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Germany: Police On The Watch For Looted Iraqi Antiquities

Germany has begun making regular checks of art dealers, collectors of Middle Eastern antiquities, and suspected smugglers in the search for treasures looted from Baghdad and other parts of Iraq following the end of the war. According to a leading German expert, the black market in Europe, the United States, and Japan is known for having an insatiable thirst for cultural treasures from Mesopotamia.

Munich, 6 May 2003 (RFE/RL) -- No one knows for sure how many antiquities were stolen from the Iraqi National Museum in Baghdad and other institutions after the fall of the capital to U.S. troops on 9 April. Some estimate that at least 170,000 artifacts were carried away in a two-day frenzy.

Some of the stolen pieces are worth million of dollars, such as the so-called Warka vase, a piece of Sumerian alabaster more than 5,000 years old. Most of the thousands of other pieces are less archaeologically valuable and therefore easier to sell. Experts expect these to be offered for private sale or to appear in antique shops in the Middle East, Europe, and North America, sometimes for as little as a few hundred dollars each.

The German national police says it expects some of the less valuable pieces looted from Iraq to turn up in Germany, although none has so far done so. Police and other agencies are calling regularly on art dealers and collectors of Middle Eastern antiquities to see if they have heard from possible sellers.

A police spokesman identified Berlin and Munich as the two German cities where some pieces might circulate on the black market.

Professor Walter Sommerfeld of the University of Marburg is a specialist on Mesopotamian antiquities. He said any pieces smuggled into Germany or other parts of Europe are sure to find buyers, despite the worldwide campaign to recover the looted pieces and return them to Iraq.

He said many collectors and cultural institutions "lose their conscience" when it comes to obtaining Mesopotamian antiquities. "There are art lovers, rich collectors who will pay practically any price. I know of a few who have bought thousands, even tens of thousands, of pieces in the last few years --- and all out of the soil of Iraq," he said.

For Sommerfeld, looting after the fall of Baghdad is just an extension of the robbery of the cultural treasures of Iraq that began after the first Gulf War in 1991. Such robbery took place with the approval of Saddam Hussein's regime, which shared in the profits.

He said this explains the sudden appearance at the Iraqi National Museum in Baghdad, on 9 April, of what several witnesses have described as professional gangs of thieves who knew which artifacts were the most precious. "They have been pillaging antiquities in Iraq for years," Sommerfeld said. "And they have regular customers ready to pay."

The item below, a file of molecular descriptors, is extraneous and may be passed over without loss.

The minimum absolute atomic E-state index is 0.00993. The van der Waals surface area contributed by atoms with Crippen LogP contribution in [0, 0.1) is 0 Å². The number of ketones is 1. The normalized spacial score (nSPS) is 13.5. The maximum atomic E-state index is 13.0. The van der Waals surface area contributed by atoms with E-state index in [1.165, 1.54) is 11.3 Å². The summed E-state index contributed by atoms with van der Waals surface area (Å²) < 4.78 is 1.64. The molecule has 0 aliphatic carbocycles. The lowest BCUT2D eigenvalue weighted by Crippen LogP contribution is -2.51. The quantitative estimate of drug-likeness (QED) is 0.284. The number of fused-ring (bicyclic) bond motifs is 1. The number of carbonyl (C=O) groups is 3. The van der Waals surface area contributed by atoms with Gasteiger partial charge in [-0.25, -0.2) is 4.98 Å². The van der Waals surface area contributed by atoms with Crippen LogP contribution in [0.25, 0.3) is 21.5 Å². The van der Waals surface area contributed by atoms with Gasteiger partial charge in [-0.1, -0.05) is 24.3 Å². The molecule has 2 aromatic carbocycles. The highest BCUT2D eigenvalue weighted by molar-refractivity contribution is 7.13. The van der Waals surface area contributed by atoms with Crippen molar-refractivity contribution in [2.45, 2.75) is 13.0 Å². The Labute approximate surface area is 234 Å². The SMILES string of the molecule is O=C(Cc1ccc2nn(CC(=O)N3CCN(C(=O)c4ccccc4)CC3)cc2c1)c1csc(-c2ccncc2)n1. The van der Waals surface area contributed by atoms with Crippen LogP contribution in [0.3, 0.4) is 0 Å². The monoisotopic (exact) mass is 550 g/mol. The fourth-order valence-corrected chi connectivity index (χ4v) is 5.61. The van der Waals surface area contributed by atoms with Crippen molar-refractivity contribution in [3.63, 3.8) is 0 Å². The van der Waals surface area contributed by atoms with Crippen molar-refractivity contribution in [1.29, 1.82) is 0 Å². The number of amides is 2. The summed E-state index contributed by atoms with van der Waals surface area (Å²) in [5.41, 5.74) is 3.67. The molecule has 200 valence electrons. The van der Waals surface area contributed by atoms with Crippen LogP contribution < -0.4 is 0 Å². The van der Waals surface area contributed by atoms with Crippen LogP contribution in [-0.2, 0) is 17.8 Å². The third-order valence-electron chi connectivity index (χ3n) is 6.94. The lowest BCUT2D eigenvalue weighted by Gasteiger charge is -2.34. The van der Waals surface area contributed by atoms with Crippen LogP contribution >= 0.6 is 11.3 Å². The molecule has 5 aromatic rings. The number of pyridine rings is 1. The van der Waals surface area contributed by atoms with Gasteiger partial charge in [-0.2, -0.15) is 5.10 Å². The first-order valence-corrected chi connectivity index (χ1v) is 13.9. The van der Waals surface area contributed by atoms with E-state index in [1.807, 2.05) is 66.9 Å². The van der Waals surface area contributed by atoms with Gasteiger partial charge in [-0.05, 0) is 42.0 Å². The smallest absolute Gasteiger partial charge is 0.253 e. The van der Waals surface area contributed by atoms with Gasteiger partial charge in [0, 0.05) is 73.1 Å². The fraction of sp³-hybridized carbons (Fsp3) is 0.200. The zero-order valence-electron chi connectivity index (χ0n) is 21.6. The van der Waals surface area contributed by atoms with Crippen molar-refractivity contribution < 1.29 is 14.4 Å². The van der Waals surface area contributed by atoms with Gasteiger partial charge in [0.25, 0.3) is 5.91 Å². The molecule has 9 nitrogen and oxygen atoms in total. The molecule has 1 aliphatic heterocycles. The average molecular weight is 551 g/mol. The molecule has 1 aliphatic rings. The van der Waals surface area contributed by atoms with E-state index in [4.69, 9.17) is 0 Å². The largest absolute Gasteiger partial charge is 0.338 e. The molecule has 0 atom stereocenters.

German television has shown gangs stripping valuable paintings from their frames in what appears to be a professional manner. Experts have said that heads were removed from statues from the ancient city of Hatra -- an indication that looters knew exactly what they wanted.

Experts believe the most priceless treasures were taken by such gangs, rather than by ignorant looters. These include the so-called Harp of Ur, a gold-inlaid piece from the Ur region, the legendary birthplace of Abraham. Other missing items include ancient stone carvings of kings and princesses, as well as ceramic urns and bowls. All date back at least 2,000 years and some more than 5,000 years.

Sommerfeld believes the current international hunt for antiquities looted from the Baghdad museum and other institutions should be widened into a worldwide search for all of the antiquities stolen in recent years. He said the UN's cultural organization, UNESCO, should take measures to protect the sites of cities dating to the Sumerian and Babylonian eras.

Since the 1991 Gulf War, these sites have been easy targets for thieves, who use not only shovels but even bulldozers in their search for loot. He said some use trucks to haul away what they find.

"Iraq has been systematically plundered for more than 10 years. Particularly the rich, antique cities of the Sumerian and Babylonian eras, which stand on open land in the south of Iraq, are unprotected. In February, I saw for myself the damage done by such illegal excavations. It looks like a moon landscape. It is unbelievable what is being excavated there without interference by the authorities," Sommerfeld said.

UNESCO is expected to send a team of experts to Baghdad this week to begin assessing the damage done by looters at the Iraqi National Museum. One of its tasks will be to begin work on a catalog of artifacts known to have been looted, which will be circulated worldwide. It is not known whether the UNESCO team will also examine the looting in the south of the country cited by Sommerfeld.

German experts say they are not optimistic they will find many of the stolen treasures. They recall that of the 4,000 cultural treasures looted in the first Gulf War, only 40 have been officially located.